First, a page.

Authors:Mirko Prosek, Luka Milivojevic, Mitja Krizman, and Maja Fir
A new on-line TLC-MS interface, with computer-controlled extraction of substances from selected spots on a TLC or HPTLC plate, has been constructed. The controlled collection of the sample and its programmed injection into the mass spectrometer is the advantage of this type of interface. The interface has been tested and validated with a standard solution of caffeine as test substance. The results were compared with those from a previously established and now routinely used off-line TLC-SPE-APCI-MS extraction procedure.
Authors:Katerina Naumoska, Breda Simonovska, Alen Albreht, and Irena Vovk
Separation of three triterpenic acids (ursolic, oleanolic and betulinic acid) was achieved on different thin-layer chromatography (TLC) (silica gel 60) and high-performance thin-layer chromatography (HPTLC) sorbents (silica gel 60, C2 RP and C18 RP) using several developing solvents, based on the non-polar diluent n-hexane, and ester (methyl acetate, ethyl acetate, ethyl propionate) as selector. Anisaldehyde and molybdophosphoric acid detection reagents were used. Finally, a simple method on a C18 RP HPTLC plate was developed using n-hexane-ethyl acetate (5:1 v/v) as a developing solvent in a horizontal developing chamber. The method was used for the screening of ursolic, oleanolic and betulinic acids in different vegetable extracts. Other plant triterpenoids (lupeol, α-amyrin, β-amyrin, cycloartenol, lupenone, friedelin, lupeol acetate, cycloartenol acetate) and phytosterols (β-sitosterol, stigmasterol) did not interfere. TLC-MS was used as a tool for the additional confirmation of the presence of ursolic, oleanolic, and betulinic acids in some of the studied vegetable extracts. Ursolic and oleanolic acids were found in radicchio Leonardo and white-colored radicchio di Castelfranco extracts for the first time, while betulinic acid was not detected in the eggplant extract by MS, although it was suggested at first by TLC analysis. Pre-chromatographic bromination on the HPTLC silica gel 60 plates and subsequent development in toluene-chloroform-diethyl ether-formic acid (20:16:4:0.1, v/v) provided a superior resolution of these compounds.
Authors:Mieczysław Sajewicz, Łukasz Wojtal, Michał Hajnos, Monika Waksmundzka-Hajnos, and Teresa Kowalska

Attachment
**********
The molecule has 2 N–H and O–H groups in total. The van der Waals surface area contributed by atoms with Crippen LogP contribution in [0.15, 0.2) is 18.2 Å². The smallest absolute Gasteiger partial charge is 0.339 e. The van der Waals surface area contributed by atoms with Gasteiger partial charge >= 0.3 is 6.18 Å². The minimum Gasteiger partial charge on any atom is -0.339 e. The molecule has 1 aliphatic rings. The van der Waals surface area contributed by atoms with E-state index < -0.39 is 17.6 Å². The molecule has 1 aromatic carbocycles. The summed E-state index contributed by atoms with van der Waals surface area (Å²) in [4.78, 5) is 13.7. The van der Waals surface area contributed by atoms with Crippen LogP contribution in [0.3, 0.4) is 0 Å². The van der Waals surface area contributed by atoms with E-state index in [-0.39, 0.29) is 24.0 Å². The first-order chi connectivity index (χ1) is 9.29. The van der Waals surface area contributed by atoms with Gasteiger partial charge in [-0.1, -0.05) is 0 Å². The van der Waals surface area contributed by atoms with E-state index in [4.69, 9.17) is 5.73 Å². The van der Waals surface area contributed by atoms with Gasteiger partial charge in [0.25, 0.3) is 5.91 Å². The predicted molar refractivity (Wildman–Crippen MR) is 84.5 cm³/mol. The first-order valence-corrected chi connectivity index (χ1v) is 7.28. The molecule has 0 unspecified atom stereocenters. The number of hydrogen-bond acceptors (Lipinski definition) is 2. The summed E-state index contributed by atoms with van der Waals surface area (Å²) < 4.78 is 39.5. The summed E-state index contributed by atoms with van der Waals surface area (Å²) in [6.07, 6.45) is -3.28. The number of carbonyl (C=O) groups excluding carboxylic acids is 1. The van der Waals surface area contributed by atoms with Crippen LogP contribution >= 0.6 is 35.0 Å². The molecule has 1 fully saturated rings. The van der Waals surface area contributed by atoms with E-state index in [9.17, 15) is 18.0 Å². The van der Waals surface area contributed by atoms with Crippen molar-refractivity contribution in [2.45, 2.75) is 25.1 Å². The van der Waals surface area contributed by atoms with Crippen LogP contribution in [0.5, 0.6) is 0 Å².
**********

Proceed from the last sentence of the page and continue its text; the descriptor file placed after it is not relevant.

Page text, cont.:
In a previous paper we discussed the possibility of fractionating the essential oils of different sage species by low-temperature preparative layer chromatography (PLC), followed by preparative isolation of the contents of each fraction and further analysis by GC-MS. In that way we attempted to emphasize the practical usefulness of lowtemperature planar chromatography for investigation of volatile compounds. In this study, we explore a possibility of fractionating essential oils contained in the different sage species by low-temperature analytical TLC followed by direct mass spectrometric analysis of the separated fractions. This objective can be achieved by TLC-MS with on-line transfer of the eluted fractions. The densitograms obtained from five different sage species (i.e.,
S. lavandulifolia, S. staminea, S. hians, S. triloba
) are compared. Each densitogram is accompanied by mass spectra recorded for each peak. Videoscans of the chromatograms are also presented. In this way multiple fingerprints of the analyzed plant material, each comprising a densitogram and a selection of mass spectra, were obtained. Advanced chemometric treatment of these multiple fingerprints can be used to reveal statistically significant differences between the plant species. Analytical and chemotaxonomic advantages and further aspects for this kind of approach are discussed.
Authors:A. Maciejowska, A. Godziek, M. Sajewicz, and T. Kowalska
This study is devoted to the thin-layer chromatographic demonstration of spontaneous chiral conversion of l-hydroxyproline (l-Hyp) to d-hydroxyproline (d-Hyp), and to its spontaneous peptidization, when dissolved in 70% aqueous methanol and stored at room temperature in a stoppered glass vessel. The adopted enantioseparation conditions were the same ones, as employed earlier for a successful enantioseparation of l- and d-proline. To this effect, we used microcrystalline cellulose as stationary phase and a quaternary mixture composed of 2-butanol:pyridine:glacial acetic acid:water (30:20:4:24, v/v) as mobile phase. Structural difference between proline and hydroxyproline consists in the presence of one hydroxyl group per molecule of the latter amino acid, which makes the respective enantioseparation a more difficult task. Consequently, the obtained separation effect was not a complete (i.e., a baseline) resolution of the two Hyp antimers yet a sufficient enough proof of the appearance of d-Hyp, apparently due to spontaneous chiral conversion taking place in the course of the l-Hyp solution storage and ageing period. The condensation products were discovered both in the fresh and the aged l-Hyp solution, yet in the aged sample, the condensation product yields were considerably higher than in the freshly prepared one (as convincingly demonstrated by mass spectrometry). Demonstration of the condensation products was performed with the aid of thin-layer chromatography (TLC), liquid chromatography-mass spectrometry (LC-MS), and thin-layer chromatography-mass spectrometry (TLC-MS).
Authors:Vesna Glavnik, Breda Simonovska, Alen Albreht, and Irena Vovk